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Thursday 20 January - Saturday 25 March 2000

Due to popular demand this exhibition will be open on the following Saturdays - 4th, 11th, 18th and 25th March.

Details

Accident & Design is a tribute to the life and work of Gani Odutokun. It is ironic that his vision and personal achievements in design should have ended through a tragic oscillation in a horrific motor vehicle accident in February 1995. Gani Odutokun was one of the most talented and inspirational artists to come out of Nigeria in the 20th century. His death meant the loss of one of Africa's leading practitioners of art. He was the head of the Fine Art Department at Ahmadu Bello University, Zaria and the national Vice President of the Society of Nigerian Artists. Throughout his time at the University, firstly, as a student, and then as a teacher, he tremendously affected the way in which art was perceived and conveyed. Consequently he influenced students, artists, collectors and the general public in relating to art, visually and philosophically.

This exhibition provides a platform to present the dynamics of change and variety in style, form, content, colours and materials that constituted the art of Gani Odutokun. In addition, the exhibition is expected to clearly illustrate the significance of his contribution to the course of the visual arts in Nigeria. The theme is enhanced further through the exhibition of works by a number of artists from Ahmadu Bello University who considered Gani Odutokun to be a mentor and influence in their work and also in their lives. Their works are a testimony to the ongoing contributions that the Zaria Art School has made to the development of the Nigerian contemporary art scene.

For too long the growth of modern African art has been bathed to its detriment in the continuous discourse of the traditional arts of Africa. In recent years, this discourse has extended somewhat reluctantly to the influence that Africa's traditional arts have had on western modernists. This has resulted in the continuous re-enforcement of a romanticized and potentially prejudiced image of Africa where concepts such as "tribalism" and "primitivism" are still being perpetuated in contemporary exhibitions, thus implying that the continent has remained stagnant since the decline of the traditional arts. The post modernist experience could not be relevant to the African artist! Not only is this outdated but unreflective of the realities within Africa and especially within Nigeria. African artists have continuously remained outside the discourse and literature on world contemporary art, and it is up to them to turn the tide of change and correct it. It was with this conviction that this project was embarked upon, which would concentrate on the visual arts by giving the artists the opportunity to voice their concerns and realities in their own words without bias, patronisation, manipulation or contamination.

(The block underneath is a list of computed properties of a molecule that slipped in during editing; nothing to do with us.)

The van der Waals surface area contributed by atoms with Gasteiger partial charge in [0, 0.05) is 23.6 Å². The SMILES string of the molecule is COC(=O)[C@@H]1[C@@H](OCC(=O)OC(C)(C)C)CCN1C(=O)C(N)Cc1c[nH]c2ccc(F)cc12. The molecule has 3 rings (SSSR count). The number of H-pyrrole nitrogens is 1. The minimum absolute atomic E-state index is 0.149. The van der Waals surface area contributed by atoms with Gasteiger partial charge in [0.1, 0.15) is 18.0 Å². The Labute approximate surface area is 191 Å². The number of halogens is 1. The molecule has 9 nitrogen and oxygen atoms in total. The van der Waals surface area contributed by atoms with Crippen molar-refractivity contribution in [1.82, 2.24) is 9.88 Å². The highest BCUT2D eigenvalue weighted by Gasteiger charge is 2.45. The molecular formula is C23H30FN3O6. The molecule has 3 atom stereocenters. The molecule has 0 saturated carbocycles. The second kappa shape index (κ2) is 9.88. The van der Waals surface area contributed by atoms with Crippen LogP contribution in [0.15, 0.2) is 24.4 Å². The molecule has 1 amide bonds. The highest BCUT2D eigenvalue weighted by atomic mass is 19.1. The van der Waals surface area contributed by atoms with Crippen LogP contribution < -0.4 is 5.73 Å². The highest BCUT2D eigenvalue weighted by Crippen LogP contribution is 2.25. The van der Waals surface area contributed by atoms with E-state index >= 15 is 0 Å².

The reality is that Africa's encounter with the other, its assimilation of alien techniques, materials, forms and ideas have resulted in a creativity that needs to be recognised and celebrated. The crosscurrents culminated in an extremely complex modification of idioms that existed already in Africa but in different forms. Deterministic structures and fragmented interpretations can no longer be used to box the modern African artists. The direct influence of African art in changing the course of Western art, as we know it today is undisputed. All cultures of the world have borrowed from each other, causing a dynamic of better understanding and appreciation. The issue of the identity of an artist as being of African descent as against the work being recognised as such in content, form and sensitivity, should not be an issue of compromise as has for so long been the belief. Gani's artistic rendering of "Dialogue with Mona Lisa" where he depicts the Mona Lisa carving the forms of a sculpture from the Niger Delta, whilst the sculpture paints her, is a strong commentary on the dichotomy between the art of Africa on Europe and vice-versa.

The audience's participation is paramount to the success of this journey. We ask the viewers to suspend their fixed ideas of what African art should or should not be; with all the loaded connotations and presuppositions, to walk in and confront the creative impulses presented as art first and foremost and then appreciate that the art is created by Nigerian artists. This is a platform for those artists privileged to be part of this project, to express and show their art as they wish it to be expressed and exhibited.